## Friday, July 8, 2011

### Activity 8

Activity 8: Exploration of Chemistry

For activity 8, students have a choice to explore other topics of chemistry presented in the PhET simulations.

Physics Web Search: Electricity & Magnetism

Part I

1.       On the desktop, find the Physics Animations Folder

2.       Open  “Balloons”

3.       Check “Show all Charges.” Nothing else should be checked.

4.       Rub the balloon on the shirt

5.       What overall charge does the balloon now have? Negative charge

6.       What overall charge does the shirt now have? Positive charge

7.       What happens when you drag the balloon away from the shirt and let it go? It comes back towards the shirt.

8.       Why? The opposite charges are attracted to each other.

9.       Reset

10.   Check “Wall”

11.   Rub the balloon on the shirt again.

12.   What happens to the negative charges in the wall when you move the balloon near it? They move away.

13.   What happens to the positive charges in the wall when you move the balloon near it? Nothing, they stay the same.

14.   Why don’t all the positive charges move toward the balloon?  Because the balloon has more of a negative charge and so they don’t feel that they need to push away.

15.   Hold the balloon in between the wall and shirt and release it

16.   Why doesn’t the balloon just stay in the middle? Because there are two forces that are attracting it.

Part II

1.       Open “Travoltage”

2.       Experiment with rubbing Travolta’s foot against the carpet and touching his finger to the door handle.

3.       Now try building up charge while his finger is on the door.

4.       What happens? The charge goes right to the door and doesn’t spend much time in the body.

5.       Move his finger away again and build up another charge

6.       When Travolta’s finger is near the door knob, what happens to the electrons currently in the metal door knob? They attract the electrons in his body.

7.       This _________?_________ a local _______?________ charge in the door knob.

8.       Why are shocks worse when you touch conductors rather than insulators? Because you feel the shock.

9.       If you take your hat off on a dry winter day, sometimes your hair will stand up.  Explain this phenomenon. This is because your hair has been rubbing on the hat, like when the balloon rubs on the sweater, and the opposite charges attract each other.

Part III

1.       Open “Electric Hockey”

2.       The goal of this game is to get the black positive puck to go in the goal.

3.       How can you set up just one negative charge to score a goal? (Remember to hit start) You can put a negative charge in the goal and the positive puck will eventually go towards it.

4.       Clear each time you try a new set up.  Reset if you want to retry your current set up.

5.       How can you set up just one positive charge to score a goal? You can put a positive charge behind the positive puck to push it away.

6.       Change the mass and see what happens.

7.       What happens when the mass is lighter? There is a collision!

8.       Why does the mass affect the speed if it is not apart of the electric force equation? Because if the mass is lighter, it will go faster than if it is heavier.  The mass can either hold it down or lighten it up.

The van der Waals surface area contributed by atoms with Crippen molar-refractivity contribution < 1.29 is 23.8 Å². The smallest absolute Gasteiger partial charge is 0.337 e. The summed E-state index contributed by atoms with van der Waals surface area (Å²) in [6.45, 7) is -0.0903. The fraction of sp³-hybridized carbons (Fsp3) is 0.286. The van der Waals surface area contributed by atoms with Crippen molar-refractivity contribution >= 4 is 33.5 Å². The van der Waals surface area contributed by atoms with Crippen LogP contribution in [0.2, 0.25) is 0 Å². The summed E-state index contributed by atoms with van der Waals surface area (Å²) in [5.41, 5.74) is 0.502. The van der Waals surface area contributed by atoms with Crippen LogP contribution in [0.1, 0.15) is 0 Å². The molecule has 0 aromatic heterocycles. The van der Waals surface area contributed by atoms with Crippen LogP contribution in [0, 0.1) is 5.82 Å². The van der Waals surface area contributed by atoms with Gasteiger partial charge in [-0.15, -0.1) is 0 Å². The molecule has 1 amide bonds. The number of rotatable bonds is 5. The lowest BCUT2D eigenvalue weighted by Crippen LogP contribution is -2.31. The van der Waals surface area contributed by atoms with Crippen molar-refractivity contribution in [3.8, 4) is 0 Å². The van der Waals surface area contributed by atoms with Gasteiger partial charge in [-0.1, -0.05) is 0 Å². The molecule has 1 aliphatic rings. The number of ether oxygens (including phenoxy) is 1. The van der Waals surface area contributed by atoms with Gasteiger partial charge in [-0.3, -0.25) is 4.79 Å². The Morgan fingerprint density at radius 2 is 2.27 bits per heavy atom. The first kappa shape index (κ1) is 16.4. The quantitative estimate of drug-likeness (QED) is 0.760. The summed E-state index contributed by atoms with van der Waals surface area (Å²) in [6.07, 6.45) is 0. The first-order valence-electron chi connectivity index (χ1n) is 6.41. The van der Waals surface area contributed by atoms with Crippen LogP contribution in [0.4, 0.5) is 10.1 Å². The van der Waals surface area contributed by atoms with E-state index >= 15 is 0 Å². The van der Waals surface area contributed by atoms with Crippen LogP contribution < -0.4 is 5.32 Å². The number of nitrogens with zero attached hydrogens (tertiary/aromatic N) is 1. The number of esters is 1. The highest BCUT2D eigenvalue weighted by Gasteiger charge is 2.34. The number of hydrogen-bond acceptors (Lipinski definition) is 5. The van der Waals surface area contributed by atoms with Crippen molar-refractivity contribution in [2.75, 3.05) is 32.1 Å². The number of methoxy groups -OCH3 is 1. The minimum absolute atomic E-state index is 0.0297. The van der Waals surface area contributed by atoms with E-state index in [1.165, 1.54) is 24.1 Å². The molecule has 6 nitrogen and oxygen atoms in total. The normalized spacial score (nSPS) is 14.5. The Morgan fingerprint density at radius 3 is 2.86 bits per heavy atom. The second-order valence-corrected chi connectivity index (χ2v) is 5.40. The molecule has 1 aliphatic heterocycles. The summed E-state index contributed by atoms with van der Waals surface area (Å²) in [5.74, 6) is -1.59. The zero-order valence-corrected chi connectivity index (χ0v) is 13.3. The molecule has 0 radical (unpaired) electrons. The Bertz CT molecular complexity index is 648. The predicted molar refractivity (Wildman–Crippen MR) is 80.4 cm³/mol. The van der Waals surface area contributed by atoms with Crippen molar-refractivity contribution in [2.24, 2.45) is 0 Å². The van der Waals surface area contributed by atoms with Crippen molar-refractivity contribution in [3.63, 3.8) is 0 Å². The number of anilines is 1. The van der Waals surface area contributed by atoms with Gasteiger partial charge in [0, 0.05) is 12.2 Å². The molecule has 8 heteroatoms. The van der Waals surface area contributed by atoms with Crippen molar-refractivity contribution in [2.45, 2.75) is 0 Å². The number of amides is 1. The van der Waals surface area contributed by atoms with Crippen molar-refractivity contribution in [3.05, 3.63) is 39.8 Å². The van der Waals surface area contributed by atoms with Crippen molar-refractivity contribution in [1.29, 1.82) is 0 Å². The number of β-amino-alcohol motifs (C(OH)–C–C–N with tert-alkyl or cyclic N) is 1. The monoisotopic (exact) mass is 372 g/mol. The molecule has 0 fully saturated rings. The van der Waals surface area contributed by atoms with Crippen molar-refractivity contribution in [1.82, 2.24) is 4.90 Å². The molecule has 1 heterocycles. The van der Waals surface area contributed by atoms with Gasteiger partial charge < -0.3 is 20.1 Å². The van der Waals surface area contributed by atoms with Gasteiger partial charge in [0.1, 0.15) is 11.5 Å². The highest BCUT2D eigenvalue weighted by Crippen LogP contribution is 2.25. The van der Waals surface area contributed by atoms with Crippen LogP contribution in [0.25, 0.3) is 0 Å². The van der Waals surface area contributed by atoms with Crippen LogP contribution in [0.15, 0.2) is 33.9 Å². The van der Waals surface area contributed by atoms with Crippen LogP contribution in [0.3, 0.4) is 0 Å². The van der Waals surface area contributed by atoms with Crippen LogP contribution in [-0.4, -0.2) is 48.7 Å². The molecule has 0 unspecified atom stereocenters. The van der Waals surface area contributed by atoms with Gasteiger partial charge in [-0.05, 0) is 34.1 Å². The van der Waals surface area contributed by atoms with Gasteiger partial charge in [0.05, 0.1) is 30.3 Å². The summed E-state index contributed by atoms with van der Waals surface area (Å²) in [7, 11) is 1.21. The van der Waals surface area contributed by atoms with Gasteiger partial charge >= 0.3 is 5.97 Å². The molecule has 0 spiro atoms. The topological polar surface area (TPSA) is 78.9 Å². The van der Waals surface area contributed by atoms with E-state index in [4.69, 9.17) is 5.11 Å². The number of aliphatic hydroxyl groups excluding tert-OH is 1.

9.       Reset – Put one positive charge on the surface and one negative charge directly below it.

10.   Check the “Field” box.

11.   Draw the field (you can connect the arrows if you wish)

12.   Set up a triangle of charges, with two positives and one negative.  Draw the field lines for this set up.

13.   Now play the game.  You can practice a little bit if you want.

14.   Set difficulty to 1, then 2, then 3.  When you beat each level, draw your set up, and show me.  Hint: leaving the field box checked might help you

Level 1 set up:

Level 2 set up:

Level 3 set up:

**After 3 hours of trying, I was unable to figure this one out!**  L

2. Work with any of the Chemistry Simulations to create your own Teaching Idea. The criteria for this is as follows:

a. must identify and meet three (3) science education standards

b. must be original work

c. must be scientifically accurate and appropriate for the directed grade level.

“Wave on a String” Interactive Simulation Teaching Idea

Standards Met:

Content Standard: Students in Wisconsin will understand that there are unifying themes: systems, order, organization, and interactions; evidence, models, and explanations; constancy, change, and measurement; evolution, equilibrium, and energy; form and function among scientific disciplines.

Content Standard: Students in Wisconsin will understand that science is ongoing and inventive, and that scientific understandings have changed over time as new evidence is found.

Content Standard: Students in Wisconsin will investigate questions using scientific methods and tools, revise their personal understanding to accommodate knowledge, and communicate these understandings to others.

Content Standard: Students in Wisconsin will demonstrate an understanding of the relationship between science and technology and the ways in which that relationship influences human activities.

Activity:

1.       Go to http://phet.colorado.edu/en/simulation/wave-on-a-string and click on “Run Now!”

2.       Once you load this simulation, make sure that the “damping” is set to “50” and the “tension” is set to “high.”  Also make sure that “manual” is checked and that “fixed end” is checked.

3.       Now, using your mouse, move the wrench up and down to get a feel for how the simulation works.

4.       What happens when you move the wrench really fast?  What happens when you move the wrench really slow?  What is the difference between the two waves?

5.       How can you make the waves wider?  How can you make the waves taller and skinnier?

6.       Now, experiment with the different ends available (fixed end, loose end, and no end).

7.       What are the differences between these different ends?  (Look at the reaction after you stop moving the wrench.)

## Wednesday, July 6, 2011

### Activity 7

Activity 7: Acids and Bases

Water is everywhere!  So, lets spend one more activity learning about one of the key aspects of water.  Water has the ability to dissociate (break apart from HOH (or H2O) into H+ ions and OH- ions).  We refer to solutions with lots of H+ ions as acids and solutions with lots of OH- ions as bases.  By adding chemicals with H+ ions acidic solutions can be made.  By adding chemicals with OH- ions basic solutions can be made.